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Heatwave alert: Five deaths in Sindh, low attendance in schools

SAMAA | - Posted: May 4, 2018 | Last Updated: 4 years ago
SAMAA |
Posted: May 4, 2018 | Last Updated: 4 years ago

Pakistani travellers ride on a bike with an umbrella during a heatwave in Karachi on June 29, 2015. Nearly two-thirds of the victims of a killer heatwave that swept southern Pakistan last week were homeless people, a minister said as the death toll in Karachi reached over 1,200. Photo: AFP

On Fridays, most men in Pakistan put on a crisp, ironed shalwar kameez and head to the masjid for Friday afternoon prayers. Their religious duties are being interrupted this Friday by the scorching sun and power cuts that do not allow ironing of clothes.

Extreme weather in Sindh has claimed five lives over the past few days. As Karachi braced the year’s hottest day on Thursday at 44 degrees, rescue workers say they have geared up to face more deaths.

Sea breeze has stopped in Karachi. The Met Office says the mercury will soar up till 41 degrees today (Friday). Nawabshah braced the hottest April temperature of the world recently. Five people aged between 60 and 70 years lost their lives in different parts of Sindh on Wednesday and Thursday. Today, a number of people decided not to send their children to school.

Pakistani men rest under a bridge during a heatwave in Karachi on June 29, 2015. Nearly two-thirds of the victims of a killer heatwave that swept southern Pakistan last week were homeless people, a minister said as the death toll in Karachi reached over 1,200. Photo: AFP

The Met Office has issued a heatwave alert for Karachi. According to Dr Ghulam Rasul, the chief of Pakistan Meteorological Department, a heatwave is an increase of five degrees from an average temperature persisting for three or more days.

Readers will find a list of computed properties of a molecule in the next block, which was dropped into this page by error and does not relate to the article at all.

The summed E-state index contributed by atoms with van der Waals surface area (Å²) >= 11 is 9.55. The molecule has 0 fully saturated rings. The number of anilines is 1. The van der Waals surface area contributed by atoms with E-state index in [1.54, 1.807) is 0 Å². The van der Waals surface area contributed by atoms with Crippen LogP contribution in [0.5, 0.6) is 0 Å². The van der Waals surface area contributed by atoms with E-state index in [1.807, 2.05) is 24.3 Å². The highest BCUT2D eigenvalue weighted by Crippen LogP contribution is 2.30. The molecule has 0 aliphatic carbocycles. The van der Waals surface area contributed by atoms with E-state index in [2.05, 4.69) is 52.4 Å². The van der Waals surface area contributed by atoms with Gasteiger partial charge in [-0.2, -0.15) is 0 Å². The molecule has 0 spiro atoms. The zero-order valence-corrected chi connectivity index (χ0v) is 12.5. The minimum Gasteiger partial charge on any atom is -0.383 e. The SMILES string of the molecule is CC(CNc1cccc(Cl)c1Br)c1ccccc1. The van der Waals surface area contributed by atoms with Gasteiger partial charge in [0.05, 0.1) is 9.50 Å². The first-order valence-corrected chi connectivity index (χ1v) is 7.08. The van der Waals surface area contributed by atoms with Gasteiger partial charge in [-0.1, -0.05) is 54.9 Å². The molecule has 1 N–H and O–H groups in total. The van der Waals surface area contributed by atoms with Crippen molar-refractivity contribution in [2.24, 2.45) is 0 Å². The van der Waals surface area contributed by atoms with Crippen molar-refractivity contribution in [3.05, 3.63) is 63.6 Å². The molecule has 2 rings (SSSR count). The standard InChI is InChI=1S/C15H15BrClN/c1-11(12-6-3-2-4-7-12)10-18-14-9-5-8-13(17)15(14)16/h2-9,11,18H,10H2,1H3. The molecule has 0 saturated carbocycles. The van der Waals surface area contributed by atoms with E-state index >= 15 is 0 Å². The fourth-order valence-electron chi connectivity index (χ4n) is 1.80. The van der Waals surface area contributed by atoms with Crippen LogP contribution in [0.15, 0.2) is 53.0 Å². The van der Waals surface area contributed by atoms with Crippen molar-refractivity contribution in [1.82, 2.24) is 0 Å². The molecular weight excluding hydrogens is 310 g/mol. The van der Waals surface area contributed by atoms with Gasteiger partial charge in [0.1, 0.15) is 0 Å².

To make matters worse, power cuts coupled with water shortage are in full swing across Sindh. In poor areas like Karachi’s Orangi Town, Korangi and Surjani Town, load-shedding is often unannounced. Areas like Saddar and Gulshan-e-Iqbal received some respite in the past week. But with temperatures rising, announced and unannounced power cuts are affecting these areas as well.

Weather in Karachi will be hot and humid with 60% water vapour in the air today, says the Pakistan Meteorological Department. As temperatures rise, so does the humidity, which can make it really difficult for those in heavily populated urban areas. “When humans sweat at a time when the air is already saturated with water content, the result will be an increase in body temperature,” said Khuram Pervez Amber, a researcher at Mirpur University of Science and Technology. “This is because the air cannot absorb any more water and the sweat of our bodies does not dry.”

The rising temperature, humidity and hot winds pose a threat to people’s well-being. To deal with this, the leaves of the doctors and staff at public hospitals have been cancelled. Special wards have been set up at different Sindh hospitals, while a cold shower facility has been installed at Qatar Hospital. Heatstroke centres have been set up and rescue teams have been alerted. Heat strokes and dehydration claimed over 1,500 lives in the heatwave that struck Pakistan in 2015.

How to beat the heat:

  • Wear loose, light-coloured clothes
  • Keep a wet towel on your head when directly under the sun
  • Try to stay indoors or under a shade
  • Carry an umbrella while stepping out
  • Keep yourself hydrated. Drink lots of water and keep ORS sachets with you
  • Avoid meat and oily foods; prefer eating vegetables and pulses
  • Special precautions must be taken for children under four years and elderly
  • People with diabetes, heart conditions, hypertension and high blood pressure should especially avoid stepping out

With additional reporting by Shafqat Aziz and Kamran Jalil

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